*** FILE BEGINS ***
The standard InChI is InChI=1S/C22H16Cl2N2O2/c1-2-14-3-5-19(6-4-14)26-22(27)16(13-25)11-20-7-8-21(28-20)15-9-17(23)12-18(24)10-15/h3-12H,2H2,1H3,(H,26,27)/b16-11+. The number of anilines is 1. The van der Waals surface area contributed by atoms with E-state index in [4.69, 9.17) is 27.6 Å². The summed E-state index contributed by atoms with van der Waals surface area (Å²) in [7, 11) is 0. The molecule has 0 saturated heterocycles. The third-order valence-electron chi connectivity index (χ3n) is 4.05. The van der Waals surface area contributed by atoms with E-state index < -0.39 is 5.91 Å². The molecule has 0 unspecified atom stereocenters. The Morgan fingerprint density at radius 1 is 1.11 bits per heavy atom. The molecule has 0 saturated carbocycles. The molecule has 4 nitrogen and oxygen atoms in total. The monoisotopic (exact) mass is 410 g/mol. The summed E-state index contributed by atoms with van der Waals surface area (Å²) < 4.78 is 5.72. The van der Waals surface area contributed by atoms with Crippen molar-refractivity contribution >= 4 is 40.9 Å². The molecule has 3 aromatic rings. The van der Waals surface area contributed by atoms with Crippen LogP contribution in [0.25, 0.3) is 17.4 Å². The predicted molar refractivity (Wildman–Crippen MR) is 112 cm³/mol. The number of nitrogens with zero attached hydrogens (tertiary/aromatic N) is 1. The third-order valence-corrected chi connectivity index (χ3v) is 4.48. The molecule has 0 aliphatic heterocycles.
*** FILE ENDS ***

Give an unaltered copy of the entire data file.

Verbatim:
The standard InChI is InChI=1S/C22H16Cl2N2O2/c1-2-14-3-5-19(6-4-14)26-22(27)16(13-25)11-20-7-8-21(28-20)15-9-17(23)12-18(24)10-15/h3-12H,2H2,1H3,(H,26,27)/b16-11+. The number of anilines is 1. The van der Waals surface area contributed by atoms with E-state index in [4.69, 9.17) is 27.6 Å². The summed E-state index contributed by atoms with van der Waals surface area (Å²) in [7, 11) is 0. The molecule has 0 saturated heterocycles. The third-order valence-electron chi connectivity index (χ3n) is 4.05. The van der Waals surface area contributed by atoms with E-state index < -0.39 is 5.91 Å². The molecule has 0 unspecified atom stereocenters. The Morgan fingerprint density at radius 1 is 1.11 bits per heavy atom. The molecule has 0 saturated carbocycles. The molecule has 4 nitrogen and oxygen atoms in total. The monoisotopic (exact) mass is 410 g/mol. The summed E-state index contributed by atoms with van der Waals surface area (Å²) < 4.78 is 5.72. The van der Waals surface area contributed by atoms with Crippen molar-refractivity contribution >= 4 is 40.9 Å². The molecule has 3 aromatic rings. The van der Waals surface area contributed by atoms with Crippen LogP contribution in [0.25, 0.3) is 17.4 Å². The predicted molar refractivity (Wildman–Crippen MR) is 112 cm³/mol. The number of nitrogens with zero attached hydrogens (tertiary/aromatic N) is 1. The third-order valence-corrected chi connectivity index (χ3v) is 4.48. The molecule has 0 aliphatic heterocycles.